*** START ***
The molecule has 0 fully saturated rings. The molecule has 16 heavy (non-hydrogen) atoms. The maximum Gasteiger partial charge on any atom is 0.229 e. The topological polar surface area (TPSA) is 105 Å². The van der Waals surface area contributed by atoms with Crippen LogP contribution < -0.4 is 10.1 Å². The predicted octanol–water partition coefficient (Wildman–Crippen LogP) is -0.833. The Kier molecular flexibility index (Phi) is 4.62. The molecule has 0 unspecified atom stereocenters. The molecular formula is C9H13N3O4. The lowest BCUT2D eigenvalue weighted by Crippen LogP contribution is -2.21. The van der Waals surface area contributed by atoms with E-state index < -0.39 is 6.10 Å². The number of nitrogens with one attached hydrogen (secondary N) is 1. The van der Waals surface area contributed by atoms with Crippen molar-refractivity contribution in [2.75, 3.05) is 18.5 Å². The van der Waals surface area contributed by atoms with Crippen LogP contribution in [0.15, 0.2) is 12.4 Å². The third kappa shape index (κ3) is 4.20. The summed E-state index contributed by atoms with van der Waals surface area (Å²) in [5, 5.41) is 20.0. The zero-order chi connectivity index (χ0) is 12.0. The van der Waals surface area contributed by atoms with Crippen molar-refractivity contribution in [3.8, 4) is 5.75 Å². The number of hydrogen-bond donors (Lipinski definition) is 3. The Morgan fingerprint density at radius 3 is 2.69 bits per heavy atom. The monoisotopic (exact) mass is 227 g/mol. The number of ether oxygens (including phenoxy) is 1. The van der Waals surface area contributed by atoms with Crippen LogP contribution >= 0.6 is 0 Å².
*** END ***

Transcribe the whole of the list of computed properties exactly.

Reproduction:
The molecule has 0 fully saturated rings. The molecule has 16 heavy (non-hydrogen) atoms. The maximum Gasteiger partial charge on any atom is 0.229 e. The topological polar surface area (TPSA) is 105 Å². The van der Waals surface area contributed by atoms with Crippen LogP contribution < -0.4 is 10.1 Å². The predicted octanol–water partition coefficient (Wildman–Crippen LogP) is -0.833. The Kier molecular flexibility index (Phi) is 4.62. The molecule has 0 unspecified atom stereocenters. The molecular formula is C9H13N3O4. The lowest BCUT2D eigenvalue weighted by Crippen LogP contribution is -2.21. The van der Waals surface area contributed by atoms with E-state index < -0.39 is 6.10 Å². The number of nitrogens with one attached hydrogen (secondary N) is 1. The van der Waals surface area contributed by atoms with Crippen molar-refractivity contribution in [2.75, 3.05) is 18.5 Å². The van der Waals surface area contributed by atoms with Crippen LogP contribution in [0.15, 0.2) is 12.4 Å². The third kappa shape index (κ3) is 4.20. The summed E-state index contributed by atoms with van der Waals surface area (Å²) in [5, 5.41) is 20.0. The zero-order chi connectivity index (χ0) is 12.0. The van der Waals surface area contributed by atoms with Crippen molar-refractivity contribution in [3.8, 4) is 5.75 Å². The number of hydrogen-bond donors (Lipinski definition) is 3. The Morgan fingerprint density at radius 3 is 2.69 bits per heavy atom. The monoisotopic (exact) mass is 227 g/mol. The number of ether oxygens (including phenoxy) is 1. The van der Waals surface area contributed by atoms with Crippen LogP contribution >= 0.6 is 0 Å².